Projects in Development
A play about women, war, and betrayal by Marie Barlizo
Marie Leofeli Romero Barlizo is a Filipino-Chinese playwright and dramaturg who was born in the Philippines but grew up in Montreal. She is a graduate of the University of British Columbia’s Optional-Residency Creative Writing MFA Program and holds a BFA in Theatre from Concordia University. She is the first visible minority to graduate from the National Theatre School’s Playwriting Program. Marie interned at Nightswimming Theatre, courtesy of the Metcalf Foundation Grant for Professional Development (2009) in dramaturgy. As a dramaturg, she has also worked at Alberta Theatre Projects (Calgary), fu-Gen Asian Canadian Theatre Company (Toronto), Out Productions and Centaur Theatre. Her plays have been showcased at Playwrights Theatre Centre’s New Play Festival in Vancouver, fu-Gen Asian-Canadian Theatre Company’s Annual Potluck Festival (Toronto), Playwrights’ Workshop Montreal, Teesri Duniya Theatre (Montreal) and at Factory Theatre’s CrossCurrent Festival (Toronto). She is the playwriting mentor at Black Theatre Workshop’s Artist Mentorship Program and will be teaching at National Theatre School this fall. Her play, Unang Pasko Sa Montreal (First Christmas in Montreal) was part of Urban Tales Series at the Centaur Theatre. She is presenting her play Lucky at the Next Stage Theatre Festival in Toronto in January 2019, which was developed at the 2017 Banff Playwrights Retreat and produced at the 2018 Montreal Fringe Festival. She is Canada Council’s 2018-2019 Playwright-in-Residence at Imago Theatre developing her play Lola.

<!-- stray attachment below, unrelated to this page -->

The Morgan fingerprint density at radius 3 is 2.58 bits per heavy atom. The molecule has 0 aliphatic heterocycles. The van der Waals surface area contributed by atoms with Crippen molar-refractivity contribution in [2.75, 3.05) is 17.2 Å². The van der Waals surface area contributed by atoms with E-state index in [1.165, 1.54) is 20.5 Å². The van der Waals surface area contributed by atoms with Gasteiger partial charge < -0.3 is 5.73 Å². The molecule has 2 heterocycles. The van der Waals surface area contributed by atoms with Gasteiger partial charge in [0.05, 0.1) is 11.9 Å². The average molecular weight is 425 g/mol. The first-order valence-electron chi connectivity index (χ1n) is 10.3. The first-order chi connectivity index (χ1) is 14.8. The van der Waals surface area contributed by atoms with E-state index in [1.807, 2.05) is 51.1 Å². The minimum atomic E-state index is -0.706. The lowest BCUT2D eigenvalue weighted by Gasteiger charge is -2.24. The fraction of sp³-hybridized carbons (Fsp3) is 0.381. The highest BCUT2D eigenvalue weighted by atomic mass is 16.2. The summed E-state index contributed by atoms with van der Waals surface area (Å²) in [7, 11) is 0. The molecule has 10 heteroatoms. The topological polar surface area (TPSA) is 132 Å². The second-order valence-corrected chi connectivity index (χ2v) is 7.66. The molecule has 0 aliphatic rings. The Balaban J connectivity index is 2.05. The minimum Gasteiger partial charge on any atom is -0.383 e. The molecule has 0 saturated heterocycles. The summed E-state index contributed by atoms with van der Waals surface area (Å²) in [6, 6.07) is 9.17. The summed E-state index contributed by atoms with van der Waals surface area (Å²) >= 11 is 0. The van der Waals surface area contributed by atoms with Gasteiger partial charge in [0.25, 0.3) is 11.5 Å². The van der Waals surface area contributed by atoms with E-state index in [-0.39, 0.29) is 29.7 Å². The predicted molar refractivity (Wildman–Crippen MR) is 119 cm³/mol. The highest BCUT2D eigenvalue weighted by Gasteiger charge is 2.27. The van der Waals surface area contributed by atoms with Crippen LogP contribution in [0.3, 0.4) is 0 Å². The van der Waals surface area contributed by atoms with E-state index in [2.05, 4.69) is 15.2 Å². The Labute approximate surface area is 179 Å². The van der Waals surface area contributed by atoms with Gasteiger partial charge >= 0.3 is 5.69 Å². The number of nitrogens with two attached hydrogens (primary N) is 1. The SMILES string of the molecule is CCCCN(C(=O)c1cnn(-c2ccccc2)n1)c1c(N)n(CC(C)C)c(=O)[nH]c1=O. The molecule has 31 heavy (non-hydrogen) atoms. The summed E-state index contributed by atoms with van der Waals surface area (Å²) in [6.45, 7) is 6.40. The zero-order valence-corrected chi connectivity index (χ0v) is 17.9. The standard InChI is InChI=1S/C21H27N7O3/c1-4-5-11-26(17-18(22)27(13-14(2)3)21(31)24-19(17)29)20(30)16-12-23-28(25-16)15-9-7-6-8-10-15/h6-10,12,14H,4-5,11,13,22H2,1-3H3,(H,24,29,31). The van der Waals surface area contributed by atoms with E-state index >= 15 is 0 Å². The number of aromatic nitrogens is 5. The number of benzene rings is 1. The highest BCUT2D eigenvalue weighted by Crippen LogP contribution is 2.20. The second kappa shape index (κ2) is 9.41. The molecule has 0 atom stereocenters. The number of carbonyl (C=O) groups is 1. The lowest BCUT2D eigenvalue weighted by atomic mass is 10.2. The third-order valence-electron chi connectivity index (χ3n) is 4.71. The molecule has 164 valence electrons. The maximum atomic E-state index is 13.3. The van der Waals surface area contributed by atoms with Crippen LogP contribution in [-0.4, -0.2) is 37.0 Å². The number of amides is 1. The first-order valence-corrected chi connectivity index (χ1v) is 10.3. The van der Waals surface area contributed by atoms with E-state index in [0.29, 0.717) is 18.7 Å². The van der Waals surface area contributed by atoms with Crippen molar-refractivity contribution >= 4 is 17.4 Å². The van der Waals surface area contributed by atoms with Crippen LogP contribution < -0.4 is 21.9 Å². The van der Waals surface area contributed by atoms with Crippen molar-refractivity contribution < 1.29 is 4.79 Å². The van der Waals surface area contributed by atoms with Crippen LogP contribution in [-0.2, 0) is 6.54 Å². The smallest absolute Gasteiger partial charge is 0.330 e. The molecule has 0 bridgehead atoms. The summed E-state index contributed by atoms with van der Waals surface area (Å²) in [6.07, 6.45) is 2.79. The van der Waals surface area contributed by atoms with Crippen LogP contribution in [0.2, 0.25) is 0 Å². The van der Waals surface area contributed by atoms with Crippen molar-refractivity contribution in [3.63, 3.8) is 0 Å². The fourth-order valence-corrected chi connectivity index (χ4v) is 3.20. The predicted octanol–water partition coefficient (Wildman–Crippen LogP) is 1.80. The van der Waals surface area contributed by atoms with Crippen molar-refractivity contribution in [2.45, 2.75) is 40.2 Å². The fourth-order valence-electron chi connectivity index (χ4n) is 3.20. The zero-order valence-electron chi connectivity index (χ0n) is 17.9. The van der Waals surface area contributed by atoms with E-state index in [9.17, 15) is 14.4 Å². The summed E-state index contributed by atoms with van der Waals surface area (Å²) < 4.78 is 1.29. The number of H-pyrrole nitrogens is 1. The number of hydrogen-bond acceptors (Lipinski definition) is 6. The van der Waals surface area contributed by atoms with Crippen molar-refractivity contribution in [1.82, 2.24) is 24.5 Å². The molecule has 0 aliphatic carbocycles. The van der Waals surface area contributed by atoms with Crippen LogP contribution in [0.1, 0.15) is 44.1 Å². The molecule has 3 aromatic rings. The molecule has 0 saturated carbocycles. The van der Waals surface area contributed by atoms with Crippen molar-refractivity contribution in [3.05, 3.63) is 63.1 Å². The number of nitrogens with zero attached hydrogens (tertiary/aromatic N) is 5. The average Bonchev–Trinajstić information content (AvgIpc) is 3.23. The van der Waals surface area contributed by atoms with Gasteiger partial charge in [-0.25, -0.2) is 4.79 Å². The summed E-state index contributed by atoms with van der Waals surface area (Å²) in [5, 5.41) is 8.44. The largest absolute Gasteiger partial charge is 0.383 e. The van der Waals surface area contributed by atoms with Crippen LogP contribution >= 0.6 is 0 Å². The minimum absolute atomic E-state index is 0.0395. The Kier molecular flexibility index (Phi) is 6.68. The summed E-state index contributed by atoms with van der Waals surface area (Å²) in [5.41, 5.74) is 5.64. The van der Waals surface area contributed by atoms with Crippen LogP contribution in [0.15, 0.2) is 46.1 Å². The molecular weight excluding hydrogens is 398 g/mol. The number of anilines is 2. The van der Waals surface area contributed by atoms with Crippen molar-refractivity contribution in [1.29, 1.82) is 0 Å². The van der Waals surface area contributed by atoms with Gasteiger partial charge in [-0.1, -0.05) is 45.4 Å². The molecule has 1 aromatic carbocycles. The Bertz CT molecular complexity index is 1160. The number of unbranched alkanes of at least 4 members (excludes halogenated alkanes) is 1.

Lola is inspired by the atrocities experienced by my family when the Japanese invaded the Philippines in World War II. On September 16, 1943, about twenty-five members of my great uncle’s family were hunted down by the Japanese army and systematically beheaded on the fields of Buntal in Barotac Viejo, my father’s birth town. They were targeted because they supported the local anti-Japanese guerrilla movement. There are many theories about who reported them and why. In Lola, I am exploring what people, in particular women, are willing to do to survive in the extreme circumstances of war and how and why they betray each other.